The simple answer given is that just like ראובן  found the דודאים , the חשמונאים          found the פח שמן.  But there is a deeper explanation that ties these two halves of the pasuk very nicely. Rabbi Mordechai Schwab in the Ma’ayan Bet Hashoevah says that it is referring to the din that says נאה דורש נאה מקיים  (pleasant is he who speaks and fulfills). When a person gives over musar or chizuk or simply has an idea that he is capable of fulfilling, he is the first person whom we would expect to follow through with it. He should be the first one to immediately try to act on his ideas. When the שבטים were plotting to kill ראובן,יוסף wanted to try to save him. However, instead of taking him back to their father, he suggested to the brothers to throw him in a pit, thinking he would come back to  יוסףlater. He did not act upon his idea immediately and when he did come back, יוסף  had already been sold. Compare that to the חשמונאים who saw what was happening to the Jewish people and they stood up and called out מי לה’ אלי  They didn’t deliberate over how dangerous it could be for them or how small their army was compared to the massive troops of the Greeks. They acted upon their beliefs and we are celebrating their story until today. The flowers gave a smell ראובן just had a thought, an opinion but he didn’t follow through. But the חשמונאים are compared to fruits because they had a thought and they fought for it and they succeeded.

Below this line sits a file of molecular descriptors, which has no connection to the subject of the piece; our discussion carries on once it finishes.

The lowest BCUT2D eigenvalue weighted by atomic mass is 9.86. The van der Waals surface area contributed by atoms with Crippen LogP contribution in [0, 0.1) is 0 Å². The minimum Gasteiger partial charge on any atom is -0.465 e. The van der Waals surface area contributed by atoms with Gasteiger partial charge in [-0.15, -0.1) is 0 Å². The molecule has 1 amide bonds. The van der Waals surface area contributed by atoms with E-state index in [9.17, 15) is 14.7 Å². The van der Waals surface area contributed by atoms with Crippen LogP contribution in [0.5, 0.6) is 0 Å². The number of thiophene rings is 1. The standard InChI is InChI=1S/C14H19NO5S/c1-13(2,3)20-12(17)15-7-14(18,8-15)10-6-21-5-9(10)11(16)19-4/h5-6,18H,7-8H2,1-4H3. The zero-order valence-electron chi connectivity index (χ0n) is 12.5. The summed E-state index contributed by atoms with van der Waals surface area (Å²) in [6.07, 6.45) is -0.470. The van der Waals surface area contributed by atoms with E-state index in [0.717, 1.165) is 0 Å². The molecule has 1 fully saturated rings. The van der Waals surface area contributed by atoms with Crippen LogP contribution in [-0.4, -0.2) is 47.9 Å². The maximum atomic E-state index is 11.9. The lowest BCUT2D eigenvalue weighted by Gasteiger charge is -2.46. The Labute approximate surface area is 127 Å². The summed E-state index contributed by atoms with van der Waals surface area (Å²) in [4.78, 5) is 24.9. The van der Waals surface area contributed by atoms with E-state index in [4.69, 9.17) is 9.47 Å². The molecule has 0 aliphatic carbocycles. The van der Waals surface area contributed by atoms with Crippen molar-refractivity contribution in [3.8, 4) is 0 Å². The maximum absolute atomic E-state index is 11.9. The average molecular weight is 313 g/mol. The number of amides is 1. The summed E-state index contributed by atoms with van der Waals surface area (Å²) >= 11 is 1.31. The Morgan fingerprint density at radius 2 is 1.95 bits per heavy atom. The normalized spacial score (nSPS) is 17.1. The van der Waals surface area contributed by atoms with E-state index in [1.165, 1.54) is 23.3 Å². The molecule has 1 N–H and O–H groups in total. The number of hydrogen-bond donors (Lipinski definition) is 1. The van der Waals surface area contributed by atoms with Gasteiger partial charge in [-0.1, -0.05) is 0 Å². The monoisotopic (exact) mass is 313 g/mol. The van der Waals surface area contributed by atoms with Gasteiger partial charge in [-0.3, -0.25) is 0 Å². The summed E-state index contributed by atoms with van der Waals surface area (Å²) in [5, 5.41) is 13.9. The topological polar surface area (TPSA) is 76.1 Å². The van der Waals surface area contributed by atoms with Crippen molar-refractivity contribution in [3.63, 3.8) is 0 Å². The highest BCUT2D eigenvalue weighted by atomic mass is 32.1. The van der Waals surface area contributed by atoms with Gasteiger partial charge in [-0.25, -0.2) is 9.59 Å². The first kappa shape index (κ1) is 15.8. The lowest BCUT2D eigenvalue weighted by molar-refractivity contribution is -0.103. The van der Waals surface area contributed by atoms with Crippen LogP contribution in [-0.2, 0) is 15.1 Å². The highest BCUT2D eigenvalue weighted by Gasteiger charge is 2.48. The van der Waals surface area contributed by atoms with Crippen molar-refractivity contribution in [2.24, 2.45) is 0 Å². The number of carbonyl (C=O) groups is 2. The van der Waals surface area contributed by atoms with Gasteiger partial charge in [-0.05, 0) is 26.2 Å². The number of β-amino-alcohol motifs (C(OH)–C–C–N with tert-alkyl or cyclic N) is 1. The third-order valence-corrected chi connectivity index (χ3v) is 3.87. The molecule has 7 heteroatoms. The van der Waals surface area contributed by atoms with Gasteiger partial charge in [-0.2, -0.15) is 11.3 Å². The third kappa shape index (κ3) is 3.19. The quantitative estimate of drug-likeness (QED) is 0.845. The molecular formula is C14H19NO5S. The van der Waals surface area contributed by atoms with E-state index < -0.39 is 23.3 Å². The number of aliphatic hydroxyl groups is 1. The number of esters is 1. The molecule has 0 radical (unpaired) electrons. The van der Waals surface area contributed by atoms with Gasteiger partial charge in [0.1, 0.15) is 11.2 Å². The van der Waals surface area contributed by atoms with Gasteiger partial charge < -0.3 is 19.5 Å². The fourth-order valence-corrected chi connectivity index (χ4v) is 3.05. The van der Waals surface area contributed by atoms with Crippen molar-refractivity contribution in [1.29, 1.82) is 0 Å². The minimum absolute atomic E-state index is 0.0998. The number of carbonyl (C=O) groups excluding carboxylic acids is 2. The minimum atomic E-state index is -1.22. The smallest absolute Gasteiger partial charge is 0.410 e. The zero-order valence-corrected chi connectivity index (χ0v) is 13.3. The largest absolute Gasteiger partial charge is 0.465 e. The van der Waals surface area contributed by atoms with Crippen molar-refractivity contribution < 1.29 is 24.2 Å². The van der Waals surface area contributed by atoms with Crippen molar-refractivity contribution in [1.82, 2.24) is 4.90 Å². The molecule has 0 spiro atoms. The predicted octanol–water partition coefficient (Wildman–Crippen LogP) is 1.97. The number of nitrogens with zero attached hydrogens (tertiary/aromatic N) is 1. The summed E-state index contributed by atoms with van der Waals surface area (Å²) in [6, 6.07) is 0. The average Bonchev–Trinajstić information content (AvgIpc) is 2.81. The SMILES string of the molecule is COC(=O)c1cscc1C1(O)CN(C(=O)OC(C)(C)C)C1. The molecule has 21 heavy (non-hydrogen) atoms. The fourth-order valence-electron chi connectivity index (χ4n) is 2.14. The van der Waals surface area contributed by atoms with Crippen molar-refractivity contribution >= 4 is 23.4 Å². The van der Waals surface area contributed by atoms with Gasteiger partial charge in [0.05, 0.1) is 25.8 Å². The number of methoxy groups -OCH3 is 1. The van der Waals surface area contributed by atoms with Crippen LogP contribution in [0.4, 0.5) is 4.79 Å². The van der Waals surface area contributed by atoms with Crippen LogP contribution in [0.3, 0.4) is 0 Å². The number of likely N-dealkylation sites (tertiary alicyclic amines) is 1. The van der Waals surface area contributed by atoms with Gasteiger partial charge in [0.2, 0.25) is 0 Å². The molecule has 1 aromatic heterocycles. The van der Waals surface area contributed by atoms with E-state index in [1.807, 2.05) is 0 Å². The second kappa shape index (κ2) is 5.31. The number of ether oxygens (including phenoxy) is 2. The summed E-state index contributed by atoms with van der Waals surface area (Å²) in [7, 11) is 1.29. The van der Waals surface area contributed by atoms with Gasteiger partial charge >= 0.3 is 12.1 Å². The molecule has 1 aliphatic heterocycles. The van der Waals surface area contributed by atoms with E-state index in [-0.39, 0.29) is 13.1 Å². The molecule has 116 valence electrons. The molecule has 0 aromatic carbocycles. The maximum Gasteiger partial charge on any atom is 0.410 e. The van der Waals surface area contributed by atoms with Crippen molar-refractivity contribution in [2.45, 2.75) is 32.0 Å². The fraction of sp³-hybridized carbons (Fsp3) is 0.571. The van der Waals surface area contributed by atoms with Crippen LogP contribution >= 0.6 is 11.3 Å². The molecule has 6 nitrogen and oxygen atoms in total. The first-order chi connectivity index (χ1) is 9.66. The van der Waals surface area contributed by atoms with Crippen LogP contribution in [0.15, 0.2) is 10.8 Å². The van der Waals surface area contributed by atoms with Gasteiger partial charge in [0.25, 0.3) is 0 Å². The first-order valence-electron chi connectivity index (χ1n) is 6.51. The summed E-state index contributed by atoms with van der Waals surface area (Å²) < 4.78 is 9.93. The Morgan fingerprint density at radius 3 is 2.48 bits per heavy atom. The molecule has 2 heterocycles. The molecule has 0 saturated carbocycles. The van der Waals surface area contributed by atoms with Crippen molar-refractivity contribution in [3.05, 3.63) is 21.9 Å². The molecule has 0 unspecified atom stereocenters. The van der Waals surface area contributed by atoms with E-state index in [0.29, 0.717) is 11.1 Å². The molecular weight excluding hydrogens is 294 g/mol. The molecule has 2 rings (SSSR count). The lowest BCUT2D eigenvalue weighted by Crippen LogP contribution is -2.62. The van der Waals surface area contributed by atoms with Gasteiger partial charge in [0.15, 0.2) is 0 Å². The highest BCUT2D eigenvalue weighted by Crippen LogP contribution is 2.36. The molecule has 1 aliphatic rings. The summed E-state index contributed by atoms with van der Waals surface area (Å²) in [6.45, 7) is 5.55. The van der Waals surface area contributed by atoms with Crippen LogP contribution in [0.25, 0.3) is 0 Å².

Halachah Weekly

Question:  Is one obligated to sit by the Chanukah candles for 30 minutes after lighting the Menorah?

Answer:  It is a proper practice for one to sit by the candles for 30 minutes to enjoy the light that the candles provide.  It is also meritorious to sing or learn Torah next to the Menorah lights.  If one has to leave one’s home to join another family for dinner, before the 30 minutes will have passed he has three options:

Light at the home of the dinner host

Light at your own home but leave before 30 minutes have passed

Light when you return home, which might mean lighting hours after the ideal time for lighting